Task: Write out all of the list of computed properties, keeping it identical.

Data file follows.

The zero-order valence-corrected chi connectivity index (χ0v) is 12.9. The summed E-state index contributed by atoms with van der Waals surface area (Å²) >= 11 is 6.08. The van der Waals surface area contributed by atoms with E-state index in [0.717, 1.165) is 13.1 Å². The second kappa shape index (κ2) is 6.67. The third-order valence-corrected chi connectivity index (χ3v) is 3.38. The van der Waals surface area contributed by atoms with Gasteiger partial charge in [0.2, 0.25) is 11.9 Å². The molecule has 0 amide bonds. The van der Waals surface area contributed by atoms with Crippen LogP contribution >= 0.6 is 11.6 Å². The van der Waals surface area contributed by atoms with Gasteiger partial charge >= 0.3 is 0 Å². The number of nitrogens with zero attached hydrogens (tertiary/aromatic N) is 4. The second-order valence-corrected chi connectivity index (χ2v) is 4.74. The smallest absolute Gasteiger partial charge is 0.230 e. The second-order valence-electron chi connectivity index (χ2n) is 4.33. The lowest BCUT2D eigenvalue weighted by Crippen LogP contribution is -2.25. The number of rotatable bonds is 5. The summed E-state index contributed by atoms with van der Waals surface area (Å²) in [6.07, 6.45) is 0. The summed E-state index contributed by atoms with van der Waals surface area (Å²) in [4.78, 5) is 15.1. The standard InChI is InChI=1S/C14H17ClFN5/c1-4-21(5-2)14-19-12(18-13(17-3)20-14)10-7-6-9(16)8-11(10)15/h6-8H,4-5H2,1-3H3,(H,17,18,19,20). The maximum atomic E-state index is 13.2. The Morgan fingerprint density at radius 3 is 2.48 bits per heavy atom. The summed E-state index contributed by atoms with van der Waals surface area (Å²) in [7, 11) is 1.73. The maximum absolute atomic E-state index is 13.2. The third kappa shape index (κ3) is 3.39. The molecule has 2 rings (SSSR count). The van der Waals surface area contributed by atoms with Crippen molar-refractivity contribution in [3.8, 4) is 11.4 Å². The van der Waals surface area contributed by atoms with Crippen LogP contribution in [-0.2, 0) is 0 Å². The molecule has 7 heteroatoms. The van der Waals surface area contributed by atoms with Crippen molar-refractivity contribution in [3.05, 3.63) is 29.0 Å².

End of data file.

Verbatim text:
The zero-order valence-corrected chi connectivity index (χ0v) is 12.9. The summed E-state index contributed by atoms with van der Waals surface area (Å²) >= 11 is 6.08. The van der Waals surface area contributed by atoms with E-state index in [0.717, 1.165) is 13.1 Å². The second kappa shape index (κ2) is 6.67. The third-order valence-corrected chi connectivity index (χ3v) is 3.38. The van der Waals surface area contributed by atoms with Gasteiger partial charge in [0.2, 0.25) is 11.9 Å². The molecule has 0 amide bonds. The van der Waals surface area contributed by atoms with Crippen LogP contribution >= 0.6 is 11.6 Å². The van der Waals surface area contributed by atoms with Gasteiger partial charge >= 0.3 is 0 Å². The number of nitrogens with zero attached hydrogens (tertiary/aromatic N) is 4. The second-order valence-corrected chi connectivity index (χ2v) is 4.74. The smallest absolute Gasteiger partial charge is 0.230 e. The second-order valence-electron chi connectivity index (χ2n) is 4.33. The lowest BCUT2D eigenvalue weighted by Crippen LogP contribution is -2.25. The number of rotatable bonds is 5. The summed E-state index contributed by atoms with van der Waals surface area (Å²) in [6.07, 6.45) is 0. The summed E-state index contributed by atoms with van der Waals surface area (Å²) in [4.78, 5) is 15.1. The standard InChI is InChI=1S/C14H17ClFN5/c1-4-21(5-2)14-19-12(18-13(17-3)20-14)10-7-6-9(16)8-11(10)15/h6-8H,4-5H2,1-3H3,(H,17,18,19,20). The maximum atomic E-state index is 13.2. The Morgan fingerprint density at radius 3 is 2.48 bits per heavy atom. The summed E-state index contributed by atoms with van der Waals surface area (Å²) in [7, 11) is 1.73. The maximum absolute atomic E-state index is 13.2. The third kappa shape index (κ3) is 3.39. The molecule has 2 rings (SSSR count). The van der Waals surface area contributed by atoms with Crippen molar-refractivity contribution in [3.8, 4) is 11.4 Å². The van der Waals surface area contributed by atoms with Crippen LogP contribution in [-0.2, 0) is 0 Å². The molecule has 7 heteroatoms. The van der Waals surface area contributed by atoms with Crippen molar-refractivity contribution in [3.05, 3.63) is 29.0 Å².